And just when does the layperson ultimately find it worthwhile to obtain counsel? Once the complaint/answer to the complaint has been improperly prepared and filed; within 48 hours of the statute of limitations (deadline); when a reconsideration is needed AFTER 3 or 4 previous motions have been filed, ALL saying the absolute wrong things; when the appeal period has run and a badly needed technicality is sought after and my personal favorite, when the client has a head full of battle strategies, directions and suggestions, for the lawyer, but no money! And on some occasions, when it’s flat out too late.
Of course, at this point and If the case is salvageable, the cost, for an attorney, is now double, sometimes triple what it would have been had they just come in the first place. So would be pro se litigant, save yourself some time, effort, frustration and yes, money and see a lawyer first! My IT guy once told me “Pay me know or pay me more later”. Never truer words spoken.
Be sure and also keep in mind that attorneys are not only available for full case representation. Attorneys can offer great advice, if only for a one time consultation. Trust me, it’s well worth a couple hundred dollars to obtain an upfront, honest and thorough analysis of the strengths and weaknesses of your case; to learn whether it’s really worth the fight; whether there is an alternative solution that doesn’t involve the court system and/or when you need it, some good solid general guidance if It’s determined that you may be able to go it alone.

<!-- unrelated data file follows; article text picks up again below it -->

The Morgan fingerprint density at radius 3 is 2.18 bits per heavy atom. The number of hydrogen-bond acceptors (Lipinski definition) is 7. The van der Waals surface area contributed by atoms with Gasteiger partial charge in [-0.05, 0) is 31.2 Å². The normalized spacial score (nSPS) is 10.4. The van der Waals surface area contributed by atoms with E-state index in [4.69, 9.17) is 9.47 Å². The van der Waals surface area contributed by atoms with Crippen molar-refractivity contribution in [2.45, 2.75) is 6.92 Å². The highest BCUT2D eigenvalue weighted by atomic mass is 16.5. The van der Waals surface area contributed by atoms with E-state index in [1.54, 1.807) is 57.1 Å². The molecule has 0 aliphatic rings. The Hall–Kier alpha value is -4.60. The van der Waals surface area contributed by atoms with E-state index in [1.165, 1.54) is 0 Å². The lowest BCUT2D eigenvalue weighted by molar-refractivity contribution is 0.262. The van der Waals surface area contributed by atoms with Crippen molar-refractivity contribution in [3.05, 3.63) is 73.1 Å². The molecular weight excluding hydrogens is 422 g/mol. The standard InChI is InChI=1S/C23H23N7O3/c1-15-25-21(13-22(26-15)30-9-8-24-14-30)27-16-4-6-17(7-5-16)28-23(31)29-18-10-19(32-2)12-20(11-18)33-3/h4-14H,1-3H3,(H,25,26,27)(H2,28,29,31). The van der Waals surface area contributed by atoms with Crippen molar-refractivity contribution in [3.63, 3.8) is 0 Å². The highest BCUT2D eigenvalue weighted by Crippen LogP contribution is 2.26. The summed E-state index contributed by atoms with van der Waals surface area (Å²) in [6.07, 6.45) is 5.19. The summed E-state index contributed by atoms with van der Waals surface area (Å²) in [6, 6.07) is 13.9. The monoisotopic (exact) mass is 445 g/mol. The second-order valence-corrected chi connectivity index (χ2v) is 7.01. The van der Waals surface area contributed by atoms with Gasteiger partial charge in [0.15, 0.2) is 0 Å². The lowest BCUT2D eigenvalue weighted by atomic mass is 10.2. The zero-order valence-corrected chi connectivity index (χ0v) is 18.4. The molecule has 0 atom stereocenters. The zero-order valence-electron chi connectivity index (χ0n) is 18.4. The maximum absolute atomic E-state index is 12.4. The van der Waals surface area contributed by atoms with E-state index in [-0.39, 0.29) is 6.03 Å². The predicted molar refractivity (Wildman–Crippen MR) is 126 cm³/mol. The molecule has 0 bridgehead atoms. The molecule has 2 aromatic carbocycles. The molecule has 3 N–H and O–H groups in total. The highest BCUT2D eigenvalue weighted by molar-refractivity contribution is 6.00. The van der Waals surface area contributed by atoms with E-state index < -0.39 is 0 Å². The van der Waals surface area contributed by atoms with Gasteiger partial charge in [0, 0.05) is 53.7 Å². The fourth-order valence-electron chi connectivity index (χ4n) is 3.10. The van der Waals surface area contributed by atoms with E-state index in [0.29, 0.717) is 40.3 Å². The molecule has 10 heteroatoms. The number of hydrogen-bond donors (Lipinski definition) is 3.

So, consider carefully the value of your claim and whether or not it’s worth the investment to protect it. Of course, for those who truly cannot afford an attorney, there are a variety of ways to still obtain the assistance you need. In the State of Maryland, our most recently retired Chief Judge Bell, has long encouraged attorneys to engage in 50 hours of pro bono service a year. As such, there are plenty of lawyers willing to take on the lesser paying client in a variety of ways. In addition to private practitioners who work for profit, there are plenty of private practitioners who accept low bono and pro bono cases, throughout the year, thru non-profit organizations, such as Community Legal Services and the Maryland Volunteer Lawyer Service. There are attorneys who participate in free clinics, during limited hours, right inside the courthouse. There are attorneys who work for Legal Aid and the Public Defenders’ Office. Finally, there are lawyers who offer their time at free community Law Day events like the Ask-a-Lawyer Day coming up, on April 26, 2014, at First Baptist Church of Glen Arden, MD. So take some time to research out these services if you need it and provide your case with the legal expertise it requires and deserves. And remember the old saying: “a man (woman) who represents him/herself has a fool for a lawyer.”
Thanks for reading. Please note that I am licensed to practice law in Maryland and the District of Columbia. This topic was based off of my own general advise. Please note that every case is different and nothing herein is intended as specific legal advice. Please feel free to learn more about my practice at www.kelseylaw.net and to seek legal advice when you feel it necessary.